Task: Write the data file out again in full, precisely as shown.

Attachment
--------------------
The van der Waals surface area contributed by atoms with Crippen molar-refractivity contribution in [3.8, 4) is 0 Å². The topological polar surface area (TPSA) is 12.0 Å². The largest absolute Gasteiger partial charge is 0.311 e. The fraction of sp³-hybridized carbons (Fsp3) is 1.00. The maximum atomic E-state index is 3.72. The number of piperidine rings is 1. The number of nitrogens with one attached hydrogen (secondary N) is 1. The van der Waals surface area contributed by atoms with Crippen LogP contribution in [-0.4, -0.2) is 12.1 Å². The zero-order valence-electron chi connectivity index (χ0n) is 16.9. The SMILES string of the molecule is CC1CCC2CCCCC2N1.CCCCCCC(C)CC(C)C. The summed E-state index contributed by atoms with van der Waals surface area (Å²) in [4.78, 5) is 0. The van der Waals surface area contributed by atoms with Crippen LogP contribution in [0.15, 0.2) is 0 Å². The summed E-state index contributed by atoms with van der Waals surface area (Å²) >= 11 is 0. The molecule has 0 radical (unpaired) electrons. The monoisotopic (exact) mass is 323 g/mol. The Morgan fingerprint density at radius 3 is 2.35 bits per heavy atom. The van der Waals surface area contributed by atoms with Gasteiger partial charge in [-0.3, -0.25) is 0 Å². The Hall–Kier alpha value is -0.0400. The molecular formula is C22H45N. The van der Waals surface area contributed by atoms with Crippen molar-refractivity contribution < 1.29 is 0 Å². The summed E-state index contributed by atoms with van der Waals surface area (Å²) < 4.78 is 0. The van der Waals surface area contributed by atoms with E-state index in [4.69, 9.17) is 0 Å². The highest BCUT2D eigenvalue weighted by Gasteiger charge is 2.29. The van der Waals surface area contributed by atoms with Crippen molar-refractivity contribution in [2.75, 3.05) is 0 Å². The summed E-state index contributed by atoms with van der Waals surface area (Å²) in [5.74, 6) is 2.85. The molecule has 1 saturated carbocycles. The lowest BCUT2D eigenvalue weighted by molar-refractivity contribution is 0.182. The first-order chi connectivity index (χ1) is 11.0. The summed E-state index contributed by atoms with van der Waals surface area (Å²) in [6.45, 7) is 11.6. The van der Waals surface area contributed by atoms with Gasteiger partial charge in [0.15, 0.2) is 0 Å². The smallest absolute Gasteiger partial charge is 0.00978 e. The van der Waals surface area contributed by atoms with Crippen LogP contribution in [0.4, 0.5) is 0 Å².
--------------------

The van der Waals surface area contributed by atoms with Crippen molar-refractivity contribution in [3.8, 4) is 0 Å². The topological polar surface area (TPSA) is 12.0 Å². The largest absolute Gasteiger partial charge is 0.311 e. The fraction of sp³-hybridized carbons (Fsp3) is 1.00. The maximum atomic E-state index is 3.72. The number of piperidine rings is 1. The number of nitrogens with one attached hydrogen (secondary N) is 1. The van der Waals surface area contributed by atoms with Crippen LogP contribution in [-0.4, -0.2) is 12.1 Å². The zero-order valence-electron chi connectivity index (χ0n) is 16.9. The SMILES string of the molecule is CC1CCC2CCCCC2N1.CCCCCCC(C)CC(C)C. The summed E-state index contributed by atoms with van der Waals surface area (Å²) in [4.78, 5) is 0. The van der Waals surface area contributed by atoms with Crippen LogP contribution in [0.15, 0.2) is 0 Å². The summed E-state index contributed by atoms with van der Waals surface area (Å²) >= 11 is 0. The molecule has 0 radical (unpaired) electrons. The monoisotopic (exact) mass is 323 g/mol. The Morgan fingerprint density at radius 3 is 2.35 bits per heavy atom. The van der Waals surface area contributed by atoms with Gasteiger partial charge in [-0.3, -0.25) is 0 Å². The Hall–Kier alpha value is -0.0400. The molecular formula is C22H45N. The van der Waals surface area contributed by atoms with Crippen molar-refractivity contribution < 1.29 is 0 Å². The summed E-state index contributed by atoms with van der Waals surface area (Å²) < 4.78 is 0. The van der Waals surface area contributed by atoms with E-state index in [4.69, 9.17) is 0 Å². The highest BCUT2D eigenvalue weighted by Gasteiger charge is 2.29. The van der Waals surface area contributed by atoms with Crippen molar-refractivity contribution in [2.75, 3.05) is 0 Å². The summed E-state index contributed by atoms with van der Waals surface area (Å²) in [5.74, 6) is 2.85. The molecule has 1 saturated carbocycles. The lowest BCUT2D eigenvalue weighted by molar-refractivity contribution is 0.182. The first-order chi connectivity index (χ1) is 11.0. The summed E-state index contributed by atoms with van der Waals surface area (Å²) in [6.45, 7) is 11.6. The van der Waals surface area contributed by atoms with Gasteiger partial charge in [0.15, 0.2) is 0 Å². The smallest absolute Gasteiger partial charge is 0.00978 e. The van der Waals surface area contributed by atoms with Crippen LogP contribution in [0.4, 0.5) is 0 Å².